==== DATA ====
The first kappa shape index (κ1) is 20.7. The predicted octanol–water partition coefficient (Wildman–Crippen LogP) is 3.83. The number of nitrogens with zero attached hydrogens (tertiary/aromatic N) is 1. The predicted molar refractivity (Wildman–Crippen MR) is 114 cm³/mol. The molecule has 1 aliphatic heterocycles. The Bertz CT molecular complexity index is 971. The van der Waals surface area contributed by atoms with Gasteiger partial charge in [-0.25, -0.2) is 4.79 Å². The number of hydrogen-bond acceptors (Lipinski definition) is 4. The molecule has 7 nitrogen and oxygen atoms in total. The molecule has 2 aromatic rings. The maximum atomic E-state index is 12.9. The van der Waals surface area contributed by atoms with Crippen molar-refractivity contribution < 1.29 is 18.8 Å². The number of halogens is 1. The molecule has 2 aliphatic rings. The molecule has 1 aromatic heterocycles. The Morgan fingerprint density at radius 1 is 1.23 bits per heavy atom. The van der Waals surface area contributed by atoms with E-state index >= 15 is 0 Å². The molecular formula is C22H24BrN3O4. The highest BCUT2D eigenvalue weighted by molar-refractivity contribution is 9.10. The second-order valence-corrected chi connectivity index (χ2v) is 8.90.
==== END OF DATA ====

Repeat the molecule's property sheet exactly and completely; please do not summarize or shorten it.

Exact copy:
The first kappa shape index (κ1) is 20.7. The predicted octanol–water partition coefficient (Wildman–Crippen LogP) is 3.83. The number of nitrogens with zero attached hydrogens (tertiary/aromatic N) is 1. The predicted molar refractivity (Wildman–Crippen MR) is 114 cm³/mol. The molecule has 1 aliphatic heterocycles. The Bertz CT molecular complexity index is 971. The van der Waals surface area contributed by atoms with Gasteiger partial charge in [-0.25, -0.2) is 4.79 Å². The number of hydrogen-bond acceptors (Lipinski definition) is 4. The molecule has 7 nitrogen and oxygen atoms in total. The molecule has 2 aromatic rings. The maximum atomic E-state index is 12.9. The van der Waals surface area contributed by atoms with Crippen molar-refractivity contribution < 1.29 is 18.8 Å². The number of halogens is 1. The molecule has 2 aliphatic rings. The molecule has 1 aromatic heterocycles. The Morgan fingerprint density at radius 1 is 1.23 bits per heavy atom. The van der Waals surface area contributed by atoms with E-state index >= 15 is 0 Å². The molecular formula is C22H24BrN3O4. The highest BCUT2D eigenvalue weighted by molar-refractivity contribution is 9.10. The second-order valence-corrected chi connectivity index (χ2v) is 8.90.